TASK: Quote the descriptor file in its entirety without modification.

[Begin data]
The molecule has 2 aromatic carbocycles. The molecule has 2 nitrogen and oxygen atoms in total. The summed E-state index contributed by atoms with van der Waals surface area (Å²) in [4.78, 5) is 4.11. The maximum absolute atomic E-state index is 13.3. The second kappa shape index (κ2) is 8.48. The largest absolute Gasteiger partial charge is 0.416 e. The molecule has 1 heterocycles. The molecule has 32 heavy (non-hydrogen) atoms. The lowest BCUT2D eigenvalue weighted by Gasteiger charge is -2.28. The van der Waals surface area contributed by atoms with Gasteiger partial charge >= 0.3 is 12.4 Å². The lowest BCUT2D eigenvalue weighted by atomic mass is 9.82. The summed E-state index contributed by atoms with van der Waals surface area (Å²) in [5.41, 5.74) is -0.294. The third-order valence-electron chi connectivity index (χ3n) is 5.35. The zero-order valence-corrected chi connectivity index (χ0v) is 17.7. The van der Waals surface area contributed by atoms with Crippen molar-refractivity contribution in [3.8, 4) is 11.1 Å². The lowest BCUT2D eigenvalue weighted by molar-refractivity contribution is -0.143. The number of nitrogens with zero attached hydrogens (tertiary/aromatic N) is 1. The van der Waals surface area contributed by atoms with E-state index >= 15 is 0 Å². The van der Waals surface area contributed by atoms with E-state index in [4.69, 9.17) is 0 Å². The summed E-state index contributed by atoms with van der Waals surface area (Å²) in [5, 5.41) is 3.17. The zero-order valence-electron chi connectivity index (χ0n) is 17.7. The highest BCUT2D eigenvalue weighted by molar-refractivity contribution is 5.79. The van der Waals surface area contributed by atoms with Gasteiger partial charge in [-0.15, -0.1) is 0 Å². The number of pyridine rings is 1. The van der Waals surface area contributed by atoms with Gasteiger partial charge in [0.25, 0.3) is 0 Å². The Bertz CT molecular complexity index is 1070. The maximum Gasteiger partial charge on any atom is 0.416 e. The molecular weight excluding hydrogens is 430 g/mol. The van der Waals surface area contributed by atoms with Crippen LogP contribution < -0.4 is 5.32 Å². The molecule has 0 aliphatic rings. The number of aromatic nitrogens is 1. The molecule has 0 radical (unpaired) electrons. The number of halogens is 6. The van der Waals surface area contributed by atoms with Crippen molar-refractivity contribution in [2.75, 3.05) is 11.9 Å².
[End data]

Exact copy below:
The molecule has 2 aromatic carbocycles. The molecule has 2 nitrogen and oxygen atoms in total. The summed E-state index contributed by atoms with van der Waals surface area (Å²) in [4.78, 5) is 4.11. The maximum absolute atomic E-state index is 13.3. The second kappa shape index (κ2) is 8.48. The largest absolute Gasteiger partial charge is 0.416 e. The molecule has 1 heterocycles. The molecule has 32 heavy (non-hydrogen) atoms. The lowest BCUT2D eigenvalue weighted by Gasteiger charge is -2.28. The van der Waals surface area contributed by atoms with Gasteiger partial charge >= 0.3 is 12.4 Å². The lowest BCUT2D eigenvalue weighted by atomic mass is 9.82. The summed E-state index contributed by atoms with van der Waals surface area (Å²) in [5.41, 5.74) is -0.294. The third-order valence-electron chi connectivity index (χ3n) is 5.35. The zero-order valence-corrected chi connectivity index (χ0v) is 17.7. The van der Waals surface area contributed by atoms with Crippen molar-refractivity contribution in [3.8, 4) is 11.1 Å². The lowest BCUT2D eigenvalue weighted by molar-refractivity contribution is -0.143. The number of nitrogens with zero attached hydrogens (tertiary/aromatic N) is 1. The van der Waals surface area contributed by atoms with E-state index >= 15 is 0 Å². The van der Waals surface area contributed by atoms with E-state index in [4.69, 9.17) is 0 Å². The summed E-state index contributed by atoms with van der Waals surface area (Å²) in [5, 5.41) is 3.17. The zero-order valence-electron chi connectivity index (χ0n) is 17.7. The highest BCUT2D eigenvalue weighted by molar-refractivity contribution is 5.79. The van der Waals surface area contributed by atoms with Gasteiger partial charge in [-0.15, -0.1) is 0 Å². The number of pyridine rings is 1. The van der Waals surface area contributed by atoms with Gasteiger partial charge in [0.25, 0.3) is 0 Å². The Bertz CT molecular complexity index is 1070. The maximum Gasteiger partial charge on any atom is 0.416 e. The molecular weight excluding hydrogens is 430 g/mol. The van der Waals surface area contributed by atoms with Crippen LogP contribution < -0.4 is 5.32 Å². The molecule has 0 aliphatic rings. The number of aromatic nitrogens is 1. The molecule has 0 radical (unpaired) electrons. The number of halogens is 6. The van der Waals surface area contributed by atoms with Crippen molar-refractivity contribution in [2.75, 3.05) is 11.9 Å².